Wii U: Nintendo's day of reckoning
15th Nov 2012 | 11:34
Nintendo lost its core audience at the turn of the century and, after ten extraordinarily successful years in a different market, it now carries a romantic belief that old fans will return in their millions when the
That's not the biggest of Nintendo's challenges with its new console, however. The company entered the most prosperous passage in its history as a mass of people - often dubbed the 'casual audience' - bought tens of millions of Wii systems.
But casual can mean fickle. How the masses react to the Wii U remains up for debate because so far there has been virtually no reaction. Just silence. No feverish excitement across social networks, no mass media coverage (we are now just 100 hours away from US launch) and an advertising campaign far less pervasive than console launches usually employ.
Neither core nor casual audiences are safe bets this time. The Wii U is a large stack of chips hesitantly placed between these two ends of the spectrum. If the 123 year-old Kyoto corporation is not already racked with anxiety, it should be.
On the other hand, the phenomenal successes of both the DS and Wii started with commentators genuinely laughing off Nintendo's chances.
One shouldn't underestimate Nintendo's perceptiveness for market potential - that is essentially how the Wii was envisioned in the first place - but two poorly conducted E3 press conferences in succession has cast doubt on whether even Nintendo's executives fully know what they are doing with Wii U.
Does Nintendo understand why the Wii was a success in the first place? True, the exceptional marketing campaigns and novelty of the system itself helped a great deal, but Wii was a sensation because of Nintendo's conviction in achieving a single idea.
Wii was about giving as many people as possible a chance to play games. With this clear vision in mind, Nintendo built an unassuming and inexpensive console with a wonderfully simplified - and innovative - control system.
The trick was to make the console invisible. It was about the child-like bliss of shaking sticks around the living room at Christmas, or moving a plastic steering wheel, or standing on a set of scales. It was unobtrusive, carefree fun, and nearly 100 million people have bought into that idea.
In a sense, the Wii U is a departure of that strategy. The touch-screen controller may open new possibilities, but it also stands between players and their TV sets. Nintendo faces a significant challenge in making a tablet and console combo paint the same picture of hassle-free fun. Controllers are no longer thrown around but handed to others, carefully, with a list of explanations on how things work. Once the instruction was as simple as "just swing your arm". No longer.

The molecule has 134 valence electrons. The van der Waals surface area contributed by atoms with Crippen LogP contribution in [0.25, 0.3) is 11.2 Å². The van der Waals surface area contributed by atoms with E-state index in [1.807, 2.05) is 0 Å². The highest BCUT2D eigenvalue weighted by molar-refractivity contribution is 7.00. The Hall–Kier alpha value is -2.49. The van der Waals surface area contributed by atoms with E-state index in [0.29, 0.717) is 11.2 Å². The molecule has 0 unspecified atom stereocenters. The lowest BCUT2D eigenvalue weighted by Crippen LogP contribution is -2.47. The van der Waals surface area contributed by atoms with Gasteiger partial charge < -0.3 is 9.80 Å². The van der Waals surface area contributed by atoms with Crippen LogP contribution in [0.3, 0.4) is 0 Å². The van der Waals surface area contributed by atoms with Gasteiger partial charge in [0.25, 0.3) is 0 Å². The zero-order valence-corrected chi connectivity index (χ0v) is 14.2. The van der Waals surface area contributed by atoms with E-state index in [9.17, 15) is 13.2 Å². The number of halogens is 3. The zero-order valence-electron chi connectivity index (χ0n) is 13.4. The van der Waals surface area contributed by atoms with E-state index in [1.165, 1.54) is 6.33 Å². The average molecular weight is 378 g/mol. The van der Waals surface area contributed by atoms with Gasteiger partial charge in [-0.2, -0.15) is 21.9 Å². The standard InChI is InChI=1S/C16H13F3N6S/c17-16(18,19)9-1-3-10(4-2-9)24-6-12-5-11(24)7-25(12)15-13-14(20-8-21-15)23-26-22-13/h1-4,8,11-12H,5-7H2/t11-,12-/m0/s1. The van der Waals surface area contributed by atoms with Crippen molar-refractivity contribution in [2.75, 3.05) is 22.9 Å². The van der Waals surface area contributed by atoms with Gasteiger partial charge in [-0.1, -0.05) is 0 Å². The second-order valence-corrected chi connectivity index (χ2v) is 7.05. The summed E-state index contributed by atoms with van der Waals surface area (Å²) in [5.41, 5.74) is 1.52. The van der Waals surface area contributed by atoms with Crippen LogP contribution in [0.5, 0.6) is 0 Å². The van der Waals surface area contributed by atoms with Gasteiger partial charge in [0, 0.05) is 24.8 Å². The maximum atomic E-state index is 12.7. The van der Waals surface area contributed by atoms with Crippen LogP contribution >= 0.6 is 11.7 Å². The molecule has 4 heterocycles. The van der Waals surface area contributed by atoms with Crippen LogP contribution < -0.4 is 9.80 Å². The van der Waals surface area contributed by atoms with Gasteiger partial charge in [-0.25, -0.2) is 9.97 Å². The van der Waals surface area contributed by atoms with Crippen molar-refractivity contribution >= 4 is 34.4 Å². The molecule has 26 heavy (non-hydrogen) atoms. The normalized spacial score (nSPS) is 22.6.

And the price is too high for casual audiences. Starting at £250 in the UK and $299 in the US, added with the further complication of two separate SKUs, the RRP has already drawn criticism from Ubisoft - Nintendo's closest third-party partner.
Worse still, the Wii U price is not enough for Nintendo to make a profit on each sale. This is principally because of the complexity of its touch screen controller and that other side of the equation, the core market, which Nintendo wants to lure with a machine capable of, at least for now, high quality graphics.
But again the lack of conviction is telling. Nintendo is at risk of losing the core market, and the publishing world that serves it, because the Wii U's technical specs will still likely be some distance off future PlayStation and Xbox systems. It's not just about the obsession with graphics, though that's a key element, but the diminished options for key development studios.
One curse of the original Wii was its reputation of hosting the worst versions of the big multiplatform games like Modern Warfare. Its underpowered hardware put developers off despite the system's market-leading user base, and responsibilities for porting games were delegated to external teams working with less advanced engines. The Wii's low spec fostered a lack of ambition across the development community, and understandably so, because the likes of Activision and EA knew that the core audience's tastes were elsewhere.
To end the curse, the Wii U needed to be capable of hosting the next generation of blockbusters for another five years. That of course would raise the system's price even higher, something that would almost certainly damage Nintendo's chances to capture the casuals.
One market disrupts the other. Nintendo has carried through a plan to unify audiences and has unknowingly divided them further. In such a situation the corporation has very little room for error, but it has made many.
Just days away from the Wii U launch, its online service remains a mystery and its core games are ports of old Unreal Engine 3 titles returning to full price. And while dual-screen gaming is a unique spin on old tricks, only a few games - such as
Nintendo may extol the virtues of what it calls "asymmetrical gameplay", but in truth it risks isolating itself. Publishers have the dilemma of either building a Wii U game from the ground-up or adding features to their multiplatform titles. The former results in an exclusive game at a time when publishers need to spread bets, the latter is a chore.
It was during the GameCube era when Nintendo lost sight of the core gamer. Tastes moved on and Nintendo struck gold elsewhere. When a company takes a market leading position in less than a year, such inherent problems tend to become invisible.
But the Wii U is Nintendo's day of reckoning. It will return to that core market it parted ways with some ten years ago, whilst trying to maintain a deep relationship with the casual audience from day one.
It may seem damning to suggest that no platform holder has ever succeeded in doing this, but the truth is possibly worse: no company has thought about trying.